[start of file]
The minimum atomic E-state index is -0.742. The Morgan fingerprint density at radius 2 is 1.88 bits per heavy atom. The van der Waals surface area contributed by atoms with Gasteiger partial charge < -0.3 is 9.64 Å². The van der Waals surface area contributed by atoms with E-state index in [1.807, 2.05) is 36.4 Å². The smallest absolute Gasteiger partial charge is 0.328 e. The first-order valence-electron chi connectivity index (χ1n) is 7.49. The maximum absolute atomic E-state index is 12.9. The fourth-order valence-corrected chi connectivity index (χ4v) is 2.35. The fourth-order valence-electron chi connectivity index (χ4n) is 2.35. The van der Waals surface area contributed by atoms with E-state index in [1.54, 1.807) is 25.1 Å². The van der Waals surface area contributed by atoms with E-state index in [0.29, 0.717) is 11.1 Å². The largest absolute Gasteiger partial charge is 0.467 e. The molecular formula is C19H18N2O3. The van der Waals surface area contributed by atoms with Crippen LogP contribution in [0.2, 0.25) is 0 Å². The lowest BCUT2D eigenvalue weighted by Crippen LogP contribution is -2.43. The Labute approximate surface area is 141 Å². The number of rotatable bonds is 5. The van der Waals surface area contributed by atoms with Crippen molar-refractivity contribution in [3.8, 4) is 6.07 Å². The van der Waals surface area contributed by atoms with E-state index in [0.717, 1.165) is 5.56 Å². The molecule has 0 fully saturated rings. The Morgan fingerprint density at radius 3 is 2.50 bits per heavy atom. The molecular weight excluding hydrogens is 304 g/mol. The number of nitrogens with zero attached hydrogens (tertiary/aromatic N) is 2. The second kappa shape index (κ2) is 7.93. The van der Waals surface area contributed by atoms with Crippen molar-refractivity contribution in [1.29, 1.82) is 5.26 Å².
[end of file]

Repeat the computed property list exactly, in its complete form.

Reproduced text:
The minimum atomic E-state index is -0.742. The Morgan fingerprint density at radius 2 is 1.88 bits per heavy atom. The van der Waals surface area contributed by atoms with Gasteiger partial charge < -0.3 is 9.64 Å². The van der Waals surface area contributed by atoms with E-state index in [1.807, 2.05) is 36.4 Å². The smallest absolute Gasteiger partial charge is 0.328 e. The first-order valence-electron chi connectivity index (χ1n) is 7.49. The maximum absolute atomic E-state index is 12.9. The fourth-order valence-corrected chi connectivity index (χ4v) is 2.35. The fourth-order valence-electron chi connectivity index (χ4n) is 2.35. The van der Waals surface area contributed by atoms with E-state index in [1.54, 1.807) is 25.1 Å². The van der Waals surface area contributed by atoms with E-state index in [0.29, 0.717) is 11.1 Å². The largest absolute Gasteiger partial charge is 0.467 e. The molecular formula is C19H18N2O3. The van der Waals surface area contributed by atoms with Crippen LogP contribution in [0.2, 0.25) is 0 Å². The lowest BCUT2D eigenvalue weighted by Crippen LogP contribution is -2.43. The Labute approximate surface area is 141 Å². The number of rotatable bonds is 5. The van der Waals surface area contributed by atoms with Crippen molar-refractivity contribution in [3.8, 4) is 6.07 Å². The van der Waals surface area contributed by atoms with E-state index in [0.717, 1.165) is 5.56 Å². The molecule has 0 fully saturated rings. The Morgan fingerprint density at radius 3 is 2.50 bits per heavy atom. The molecular weight excluding hydrogens is 304 g/mol. The number of nitrogens with zero attached hydrogens (tertiary/aromatic N) is 2. The second kappa shape index (κ2) is 7.93. The van der Waals surface area contributed by atoms with Crippen molar-refractivity contribution in [1.29, 1.82) is 5.26 Å².